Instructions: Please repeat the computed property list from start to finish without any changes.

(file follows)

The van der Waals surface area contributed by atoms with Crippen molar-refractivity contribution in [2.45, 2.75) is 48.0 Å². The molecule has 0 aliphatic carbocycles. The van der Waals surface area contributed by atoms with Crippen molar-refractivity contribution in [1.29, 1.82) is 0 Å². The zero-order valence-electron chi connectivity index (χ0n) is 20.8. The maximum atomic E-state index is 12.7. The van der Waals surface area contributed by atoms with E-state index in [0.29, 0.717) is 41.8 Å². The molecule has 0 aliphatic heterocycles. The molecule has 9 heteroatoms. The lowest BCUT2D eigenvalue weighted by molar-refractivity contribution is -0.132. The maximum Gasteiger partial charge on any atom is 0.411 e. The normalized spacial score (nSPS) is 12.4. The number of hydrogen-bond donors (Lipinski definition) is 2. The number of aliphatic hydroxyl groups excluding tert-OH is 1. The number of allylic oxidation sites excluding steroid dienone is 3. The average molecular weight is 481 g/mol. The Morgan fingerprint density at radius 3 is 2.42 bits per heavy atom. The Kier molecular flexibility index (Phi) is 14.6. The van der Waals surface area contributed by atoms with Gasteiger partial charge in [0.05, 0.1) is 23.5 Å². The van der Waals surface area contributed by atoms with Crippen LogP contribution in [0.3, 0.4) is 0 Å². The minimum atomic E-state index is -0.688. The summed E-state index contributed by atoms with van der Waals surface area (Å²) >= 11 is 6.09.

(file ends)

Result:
The van der Waals surface area contributed by atoms with Crippen molar-refractivity contribution in [2.45, 2.75) is 48.0 Å². The molecule has 0 aliphatic carbocycles. The van der Waals surface area contributed by atoms with Crippen molar-refractivity contribution in [1.29, 1.82) is 0 Å². The zero-order valence-electron chi connectivity index (χ0n) is 20.8. The maximum atomic E-state index is 12.7. The van der Waals surface area contributed by atoms with E-state index in [0.29, 0.717) is 41.8 Å². The molecule has 0 aliphatic heterocycles. The molecule has 9 heteroatoms. The lowest BCUT2D eigenvalue weighted by molar-refractivity contribution is -0.132. The maximum Gasteiger partial charge on any atom is 0.411 e. The normalized spacial score (nSPS) is 12.4. The number of hydrogen-bond donors (Lipinski definition) is 2. The number of aliphatic hydroxyl groups excluding tert-OH is 1. The number of allylic oxidation sites excluding steroid dienone is 3. The average molecular weight is 481 g/mol. The Morgan fingerprint density at radius 3 is 2.42 bits per heavy atom. The Kier molecular flexibility index (Phi) is 14.6. The van der Waals surface area contributed by atoms with Gasteiger partial charge in [0.05, 0.1) is 23.5 Å². The van der Waals surface area contributed by atoms with Crippen LogP contribution in [0.3, 0.4) is 0 Å². The minimum atomic E-state index is -0.688. The summed E-state index contributed by atoms with van der Waals surface area (Å²) >= 11 is 6.09.